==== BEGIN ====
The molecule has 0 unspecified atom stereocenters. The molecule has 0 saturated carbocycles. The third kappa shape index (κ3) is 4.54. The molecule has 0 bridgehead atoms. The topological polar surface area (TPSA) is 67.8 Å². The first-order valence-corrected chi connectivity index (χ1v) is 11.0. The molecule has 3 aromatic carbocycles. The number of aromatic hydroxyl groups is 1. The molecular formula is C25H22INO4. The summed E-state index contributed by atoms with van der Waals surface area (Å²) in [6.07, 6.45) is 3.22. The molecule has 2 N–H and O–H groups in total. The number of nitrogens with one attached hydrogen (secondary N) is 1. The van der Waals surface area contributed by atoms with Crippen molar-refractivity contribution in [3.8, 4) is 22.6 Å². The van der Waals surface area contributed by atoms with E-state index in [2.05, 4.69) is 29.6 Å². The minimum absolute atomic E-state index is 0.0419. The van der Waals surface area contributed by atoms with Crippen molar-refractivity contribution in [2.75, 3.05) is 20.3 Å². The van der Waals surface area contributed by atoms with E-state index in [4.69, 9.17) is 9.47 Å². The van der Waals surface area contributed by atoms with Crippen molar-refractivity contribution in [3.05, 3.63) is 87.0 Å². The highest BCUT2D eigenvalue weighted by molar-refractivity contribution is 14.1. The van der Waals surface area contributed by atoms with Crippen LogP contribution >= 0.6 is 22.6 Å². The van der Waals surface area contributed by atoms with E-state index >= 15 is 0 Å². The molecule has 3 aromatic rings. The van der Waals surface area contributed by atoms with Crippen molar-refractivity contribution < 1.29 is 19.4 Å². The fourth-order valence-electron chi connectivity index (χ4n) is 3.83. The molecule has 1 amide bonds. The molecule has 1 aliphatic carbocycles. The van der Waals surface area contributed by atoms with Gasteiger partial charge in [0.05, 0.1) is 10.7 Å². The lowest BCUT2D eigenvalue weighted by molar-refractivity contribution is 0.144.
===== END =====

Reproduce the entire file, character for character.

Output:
The molecule has 0 unspecified atom stereocenters. The molecule has 0 saturated carbocycles. The third kappa shape index (κ3) is 4.54. The molecule has 0 bridgehead atoms. The topological polar surface area (TPSA) is 67.8 Å². The first-order valence-corrected chi connectivity index (χ1v) is 11.0. The molecule has 3 aromatic carbocycles. The number of aromatic hydroxyl groups is 1. The molecular formula is C25H22INO4. The summed E-state index contributed by atoms with van der Waals surface area (Å²) in [6.07, 6.45) is 3.22. The molecule has 2 N–H and O–H groups in total. The number of nitrogens with one attached hydrogen (secondary N) is 1. The van der Waals surface area contributed by atoms with Crippen molar-refractivity contribution in [3.8, 4) is 22.6 Å². The van der Waals surface area contributed by atoms with E-state index in [2.05, 4.69) is 29.6 Å². The minimum absolute atomic E-state index is 0.0419. The van der Waals surface area contributed by atoms with Crippen molar-refractivity contribution in [2.75, 3.05) is 20.3 Å². The van der Waals surface area contributed by atoms with E-state index in [4.69, 9.17) is 9.47 Å². The van der Waals surface area contributed by atoms with Crippen molar-refractivity contribution in [3.05, 3.63) is 87.0 Å². The highest BCUT2D eigenvalue weighted by molar-refractivity contribution is 14.1. The van der Waals surface area contributed by atoms with Crippen LogP contribution >= 0.6 is 22.6 Å². The van der Waals surface area contributed by atoms with E-state index >= 15 is 0 Å². The molecule has 3 aromatic rings. The van der Waals surface area contributed by atoms with Crippen molar-refractivity contribution < 1.29 is 19.4 Å². The fourth-order valence-electron chi connectivity index (χ4n) is 3.83. The molecule has 1 amide bonds. The molecule has 1 aliphatic carbocycles. The van der Waals surface area contributed by atoms with Gasteiger partial charge in [0.05, 0.1) is 10.7 Å². The lowest BCUT2D eigenvalue weighted by molar-refractivity contribution is 0.144.